The UK’s new Age of Uncertainty (2)
I wrote in June, following Prime Minister Johnson’s narrow survival of a confidence vote by Conservative Members of Parliament (MPs), of the UK’s uncertain political and economic prospects. That uncertainty degenerated into chaos over the summer. Johnson resigned under pressure from party colleagues dismayed by further evidence of his disregard for probity and, more important for most, of his rapidly waning electoral charisma. Liz Truss, who failed to win majority support amongst her fellow Conservative MPs, was nevertheless elected by the party membership to succeed Johnson as leader and therefore Prime Minister.
Two days after appointing Truss the Queen died. Amidst much genuine sadness and a sense amongst some of a society coming loose from its moorings, the monarch’s death provided a respite from political chaos and an opportunity for the country to demonstrate that it could at least still stage state occasions with precision, pomp and solemnity.
The respite would not last. The Prime Minister’s first act following the period of mourning was to have her new Chancellor of the Exchequer Kwasi Kwarteng, whose dismissal of the Treasury’s most senior official had already signaled his contempt for conventional fiscal policy, introduce a disastrous mini-budget of unfunded tax cuts that provoked an immediate rise in the cost of Government borrowing, higher mortgages for most home-owners, and a crisis in private pension funds that required expensive Bank of England intervention.
That self-inflicted economic disaster, and chaotic scenes amongst Conservative MPs as the Government sought to get unpopular legislation on hydrocarbon fracking through Parliament, rapidly led to Truss’s removal. After a failed attempt by Boris Johnson to return as PM, Truss was succeeded by Rishi Sunak (whose resignation as Chancellor of the Exchequer had helped bring Johnson down) through a process that ensured the choice would this time be made by Conservative MPs rather than the Party membership.
What do these events tell us about the UK’s politics and prospects?
First, it is worth noting that the UK now has a Hindu Prime Minister, a Muslim Mayor of London, and a Prince married to an American of mixed race. That would have been inconceivable a generation ago. The Conservative Party has now produced three women prime ministers and one from an ethnic minority (two if you include Benjamin Disraeli, Jewish by origin, in the nineteenth century) – evidence of the shape-shifting adaptability that has ensured the Party’s survival for more than two centuries. The Labour Party has never had, except on an interim basis, a leader other than a white man.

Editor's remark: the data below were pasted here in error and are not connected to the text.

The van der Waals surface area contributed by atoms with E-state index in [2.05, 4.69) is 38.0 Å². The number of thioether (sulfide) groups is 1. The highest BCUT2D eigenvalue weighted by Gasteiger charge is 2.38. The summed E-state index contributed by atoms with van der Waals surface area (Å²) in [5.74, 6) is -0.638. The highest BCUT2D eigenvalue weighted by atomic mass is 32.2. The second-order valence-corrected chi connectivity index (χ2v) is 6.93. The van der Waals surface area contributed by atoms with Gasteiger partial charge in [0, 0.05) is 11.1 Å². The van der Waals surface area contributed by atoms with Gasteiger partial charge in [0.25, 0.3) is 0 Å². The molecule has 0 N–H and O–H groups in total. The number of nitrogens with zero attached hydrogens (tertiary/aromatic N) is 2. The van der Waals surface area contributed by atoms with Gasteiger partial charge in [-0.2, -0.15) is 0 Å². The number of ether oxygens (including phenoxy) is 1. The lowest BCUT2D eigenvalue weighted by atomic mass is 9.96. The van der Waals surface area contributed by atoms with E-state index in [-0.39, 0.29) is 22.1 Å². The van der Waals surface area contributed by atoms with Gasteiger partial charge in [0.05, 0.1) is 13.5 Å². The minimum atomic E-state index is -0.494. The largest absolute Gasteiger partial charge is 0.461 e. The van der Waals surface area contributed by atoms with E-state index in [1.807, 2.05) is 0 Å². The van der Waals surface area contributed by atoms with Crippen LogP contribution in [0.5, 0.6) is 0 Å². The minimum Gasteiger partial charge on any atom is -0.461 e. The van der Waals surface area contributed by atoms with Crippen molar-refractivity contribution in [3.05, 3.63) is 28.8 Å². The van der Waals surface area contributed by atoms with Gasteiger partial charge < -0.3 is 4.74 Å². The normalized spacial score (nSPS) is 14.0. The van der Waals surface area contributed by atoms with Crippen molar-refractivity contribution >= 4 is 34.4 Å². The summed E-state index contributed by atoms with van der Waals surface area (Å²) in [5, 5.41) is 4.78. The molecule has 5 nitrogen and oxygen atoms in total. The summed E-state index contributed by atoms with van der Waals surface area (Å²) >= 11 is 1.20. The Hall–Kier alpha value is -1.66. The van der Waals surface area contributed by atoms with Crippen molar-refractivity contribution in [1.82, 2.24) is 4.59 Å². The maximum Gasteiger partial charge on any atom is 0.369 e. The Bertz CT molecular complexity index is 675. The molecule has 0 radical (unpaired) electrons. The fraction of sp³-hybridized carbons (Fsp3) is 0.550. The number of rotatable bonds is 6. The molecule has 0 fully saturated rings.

Second, Brexit was a revolution led by an insurgent political movement, the UK Independence Party. Despite only ever winning two parliamentary seats, both by defecting Conservative MPs in byelections, it was able to frighten David Cameron into offering a referendum and pull the Conservative Party to the right. The Brexit campaigns of 2016 led by Boris Johnson and UKIP leader Nigel Farage then injected the poisons of fantasy, dishonesty and populist division into British politics.
It is not entirely fanciful to compare 2016-2022 in the UK to 1789-1795 in France: in both cases moderates in the government were progressively eliminated, leader succeeded leader, and some policies became more symbolic than practical, all against a background of accelerating economic crisis, worsening international tension and deep national division, until some semblance of order and stability was restored. While the UK has clearly not suffered the bloodshed of the French revolution, it is worth remembering that two MPs have in recent years been murdered by individuals with extremist grievances.
Third, the Conservative Party in Parliament is now deeply divided between many cross-cutting factions and three main political tribes: a much-diminished band of fiscally responsible ‘one-nation’ Conservatives, many of whom wanted to remain in the EU; Brexit supporters, often new MPs from northern constituencies, seeking a more interventionist industrial policy (and more government spending) to help restore regional economic balance; and libertarians who saw Brexit as a means of turning a ‘sovereign’ UK into a radically de-regulated, small government ‘Singapore-on-Thames’. Liz Truss marked the final, disastrous, but very temporary victory of the last of these.